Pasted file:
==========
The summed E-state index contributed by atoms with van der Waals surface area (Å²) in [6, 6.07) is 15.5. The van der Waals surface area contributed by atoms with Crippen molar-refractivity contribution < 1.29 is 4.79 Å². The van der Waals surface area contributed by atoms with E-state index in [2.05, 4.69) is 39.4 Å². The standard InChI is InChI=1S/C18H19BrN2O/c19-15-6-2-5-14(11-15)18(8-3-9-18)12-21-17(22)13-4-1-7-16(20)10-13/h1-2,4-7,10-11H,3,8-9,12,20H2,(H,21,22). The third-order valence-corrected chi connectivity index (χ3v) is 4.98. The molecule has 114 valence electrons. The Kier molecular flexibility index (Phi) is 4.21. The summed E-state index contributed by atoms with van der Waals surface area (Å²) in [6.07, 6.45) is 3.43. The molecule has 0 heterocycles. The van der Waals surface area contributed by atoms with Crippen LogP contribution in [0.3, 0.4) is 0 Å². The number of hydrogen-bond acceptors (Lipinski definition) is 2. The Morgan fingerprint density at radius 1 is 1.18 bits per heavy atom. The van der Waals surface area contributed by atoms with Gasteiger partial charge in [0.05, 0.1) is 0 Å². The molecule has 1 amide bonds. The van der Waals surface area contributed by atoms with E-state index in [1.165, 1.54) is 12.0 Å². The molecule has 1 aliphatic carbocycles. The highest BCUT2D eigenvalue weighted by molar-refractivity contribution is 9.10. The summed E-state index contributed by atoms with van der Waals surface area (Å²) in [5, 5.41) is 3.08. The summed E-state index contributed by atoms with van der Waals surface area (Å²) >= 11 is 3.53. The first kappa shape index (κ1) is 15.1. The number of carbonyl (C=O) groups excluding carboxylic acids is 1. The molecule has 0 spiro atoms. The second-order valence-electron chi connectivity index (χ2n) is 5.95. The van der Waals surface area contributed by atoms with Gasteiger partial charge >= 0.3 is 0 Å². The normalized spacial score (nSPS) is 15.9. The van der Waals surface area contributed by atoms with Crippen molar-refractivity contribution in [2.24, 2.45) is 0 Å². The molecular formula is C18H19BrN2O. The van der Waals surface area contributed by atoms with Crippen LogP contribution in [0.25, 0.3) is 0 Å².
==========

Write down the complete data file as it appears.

The summed E-state index contributed by atoms with van der Waals surface area (Å²) in [6, 6.07) is 15.5. The van der Waals surface area contributed by atoms with Crippen molar-refractivity contribution < 1.29 is 4.79 Å². The van der Waals surface area contributed by atoms with E-state index in [2.05, 4.69) is 39.4 Å². The standard InChI is InChI=1S/C18H19BrN2O/c19-15-6-2-5-14(11-15)18(8-3-9-18)12-21-17(22)13-4-1-7-16(20)10-13/h1-2,4-7,10-11H,3,8-9,12,20H2,(H,21,22). The third-order valence-corrected chi connectivity index (χ3v) is 4.98. The molecule has 114 valence electrons. The Kier molecular flexibility index (Phi) is 4.21. The summed E-state index contributed by atoms with van der Waals surface area (Å²) in [6.07, 6.45) is 3.43. The molecule has 0 heterocycles. The van der Waals surface area contributed by atoms with Crippen LogP contribution in [0.3, 0.4) is 0 Å². The number of hydrogen-bond acceptors (Lipinski definition) is 2. The Morgan fingerprint density at radius 1 is 1.18 bits per heavy atom. The van der Waals surface area contributed by atoms with Gasteiger partial charge in [0.05, 0.1) is 0 Å². The molecule has 1 amide bonds. The van der Waals surface area contributed by atoms with E-state index in [1.165, 1.54) is 12.0 Å². The molecule has 1 aliphatic carbocycles. The highest BCUT2D eigenvalue weighted by molar-refractivity contribution is 9.10. The summed E-state index contributed by atoms with van der Waals surface area (Å²) in [5, 5.41) is 3.08. The summed E-state index contributed by atoms with van der Waals surface area (Å²) >= 11 is 3.53. The first kappa shape index (κ1) is 15.1. The number of carbonyl (C=O) groups excluding carboxylic acids is 1. The molecule has 0 spiro atoms. The second-order valence-electron chi connectivity index (χ2n) is 5.95. The van der Waals surface area contributed by atoms with Gasteiger partial charge >= 0.3 is 0 Å². The normalized spacial score (nSPS) is 15.9. The van der Waals surface area contributed by atoms with Crippen molar-refractivity contribution in [2.24, 2.45) is 0 Å². The molecular formula is C18H19BrN2O. The van der Waals surface area contributed by atoms with Crippen LogP contribution in [0.25, 0.3) is 0 Å².